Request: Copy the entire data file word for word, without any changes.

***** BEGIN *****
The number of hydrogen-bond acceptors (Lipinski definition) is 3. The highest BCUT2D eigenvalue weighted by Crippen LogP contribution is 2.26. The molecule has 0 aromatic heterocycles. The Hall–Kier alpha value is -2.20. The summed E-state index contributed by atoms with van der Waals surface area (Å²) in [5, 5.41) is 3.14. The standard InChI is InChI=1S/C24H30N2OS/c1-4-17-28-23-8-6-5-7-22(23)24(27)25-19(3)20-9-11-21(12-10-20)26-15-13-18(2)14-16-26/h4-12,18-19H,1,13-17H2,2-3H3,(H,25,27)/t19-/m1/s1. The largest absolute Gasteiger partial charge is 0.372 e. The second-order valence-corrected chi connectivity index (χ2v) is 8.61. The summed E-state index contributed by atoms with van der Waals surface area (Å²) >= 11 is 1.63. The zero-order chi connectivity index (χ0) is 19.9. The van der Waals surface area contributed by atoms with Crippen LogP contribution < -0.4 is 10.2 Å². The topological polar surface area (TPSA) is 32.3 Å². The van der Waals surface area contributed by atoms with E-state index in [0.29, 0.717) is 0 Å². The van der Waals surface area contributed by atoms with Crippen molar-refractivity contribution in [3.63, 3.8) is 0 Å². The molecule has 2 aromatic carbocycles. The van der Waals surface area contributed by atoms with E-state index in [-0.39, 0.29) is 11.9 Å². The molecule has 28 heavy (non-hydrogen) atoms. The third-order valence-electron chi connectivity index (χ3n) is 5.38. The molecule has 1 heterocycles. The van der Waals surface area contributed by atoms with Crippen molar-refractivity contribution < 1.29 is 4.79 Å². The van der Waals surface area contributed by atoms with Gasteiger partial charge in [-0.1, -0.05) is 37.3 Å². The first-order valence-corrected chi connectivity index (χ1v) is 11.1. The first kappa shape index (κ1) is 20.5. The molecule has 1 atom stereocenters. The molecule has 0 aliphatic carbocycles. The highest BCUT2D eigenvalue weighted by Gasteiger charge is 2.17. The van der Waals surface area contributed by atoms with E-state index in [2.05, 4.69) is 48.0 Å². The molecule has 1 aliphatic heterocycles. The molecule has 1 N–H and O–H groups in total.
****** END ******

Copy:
The number of hydrogen-bond acceptors (Lipinski definition) is 3. The highest BCUT2D eigenvalue weighted by Crippen LogP contribution is 2.26. The molecule has 0 aromatic heterocycles. The Hall–Kier alpha value is -2.20. The summed E-state index contributed by atoms with van der Waals surface area (Å²) in [5, 5.41) is 3.14. The standard InChI is InChI=1S/C24H30N2OS/c1-4-17-28-23-8-6-5-7-22(23)24(27)25-19(3)20-9-11-21(12-10-20)26-15-13-18(2)14-16-26/h4-12,18-19H,1,13-17H2,2-3H3,(H,25,27)/t19-/m1/s1. The largest absolute Gasteiger partial charge is 0.372 e. The second-order valence-corrected chi connectivity index (χ2v) is 8.61. The summed E-state index contributed by atoms with van der Waals surface area (Å²) >= 11 is 1.63. The zero-order chi connectivity index (χ0) is 19.9. The van der Waals surface area contributed by atoms with Crippen LogP contribution < -0.4 is 10.2 Å². The topological polar surface area (TPSA) is 32.3 Å². The van der Waals surface area contributed by atoms with E-state index in [0.29, 0.717) is 0 Å². The van der Waals surface area contributed by atoms with Crippen molar-refractivity contribution in [3.63, 3.8) is 0 Å². The molecule has 2 aromatic carbocycles. The van der Waals surface area contributed by atoms with E-state index in [-0.39, 0.29) is 11.9 Å². The molecule has 28 heavy (non-hydrogen) atoms. The third-order valence-electron chi connectivity index (χ3n) is 5.38. The molecule has 1 heterocycles. The van der Waals surface area contributed by atoms with Crippen molar-refractivity contribution < 1.29 is 4.79 Å². The van der Waals surface area contributed by atoms with Gasteiger partial charge in [-0.1, -0.05) is 37.3 Å². The first-order valence-corrected chi connectivity index (χ1v) is 11.1. The first kappa shape index (κ1) is 20.5. The molecule has 1 atom stereocenters. The molecule has 0 aliphatic carbocycles. The highest BCUT2D eigenvalue weighted by Gasteiger charge is 2.17. The van der Waals surface area contributed by atoms with E-state index in [2.05, 4.69) is 48.0 Å². The molecule has 1 aliphatic heterocycles. The molecule has 1 N–H and O–H groups in total.